- First published: USA: Dodd Mead, March 1948, as There is a Tide…; UK: Collins, November 1948
Everybody except Robert Barnard underrates this middle-period (1948) Christie. Christie’s usual brisk, humorous tone comes across as her putting a brave face on an impoverished Britain entering an age of taxation, increased cost of living, and rationing queues as it recovers from WWII.
Christie’s concern is how people adjust to life after the war. Lynn the Wren wants freedom and danger; the ex-commando David Hunter is better suited to war than peace; stay-at-home Rowley regrets not seeing action.
Is Gordon Cloade’s death in the war a symbol of the old order of things passing? He raised his siblings to depend on him; now he’s dead, how will they cope? “What happens to the ivy when the oak round which it clings is struck down?” Crooked House, the next year, deals with a similar theme.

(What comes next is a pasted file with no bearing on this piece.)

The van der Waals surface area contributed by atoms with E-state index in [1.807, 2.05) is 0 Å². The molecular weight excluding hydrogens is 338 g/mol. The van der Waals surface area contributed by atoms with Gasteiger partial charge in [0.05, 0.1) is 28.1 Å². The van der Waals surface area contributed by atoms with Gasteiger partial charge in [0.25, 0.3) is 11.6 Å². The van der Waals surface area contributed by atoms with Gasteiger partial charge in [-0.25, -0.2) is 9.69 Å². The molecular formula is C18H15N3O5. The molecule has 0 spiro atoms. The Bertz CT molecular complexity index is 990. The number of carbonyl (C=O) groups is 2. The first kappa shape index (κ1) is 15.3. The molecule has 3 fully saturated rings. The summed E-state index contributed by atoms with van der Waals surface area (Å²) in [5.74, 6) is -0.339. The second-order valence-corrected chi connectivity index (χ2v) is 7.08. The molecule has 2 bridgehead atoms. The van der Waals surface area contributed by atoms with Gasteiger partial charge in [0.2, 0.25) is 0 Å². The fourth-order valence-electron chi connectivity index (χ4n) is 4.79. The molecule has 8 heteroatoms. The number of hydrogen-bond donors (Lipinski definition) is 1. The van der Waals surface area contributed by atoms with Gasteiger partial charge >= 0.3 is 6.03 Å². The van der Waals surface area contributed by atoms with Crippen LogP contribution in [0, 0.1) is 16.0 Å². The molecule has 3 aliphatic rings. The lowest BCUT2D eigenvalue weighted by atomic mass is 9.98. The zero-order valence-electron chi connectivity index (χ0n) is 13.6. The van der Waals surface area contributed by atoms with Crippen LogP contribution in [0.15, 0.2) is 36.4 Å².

Gordon Cloade’s will and marriage left his family penniless, but the widow’s husband — presumed dead — apparently turns up as “Enoch Arden” and is killed, proving his wife a bigamist.
The plot relies on timing, identity, impersonation and legal complications. It’s solid and complicated.
We will now discuss the plot. SPOILER The title (quote from Julius Caesar) refers to people acting on chance and taking risks: Frances’ fraud; David’s fraud; Rowley using his killing to incriminate David (fraud again!); David’s alibi. The main situation – what the reader assumes – is WRONG. Three deaths (one murder and two suicides) are really one suicide, one accident, one murder. The murderers kill the “wrong” person: David is the only person with a motive to kill Arden – and he’s innocent; David loses by Rosaleen’s death – and he kills her.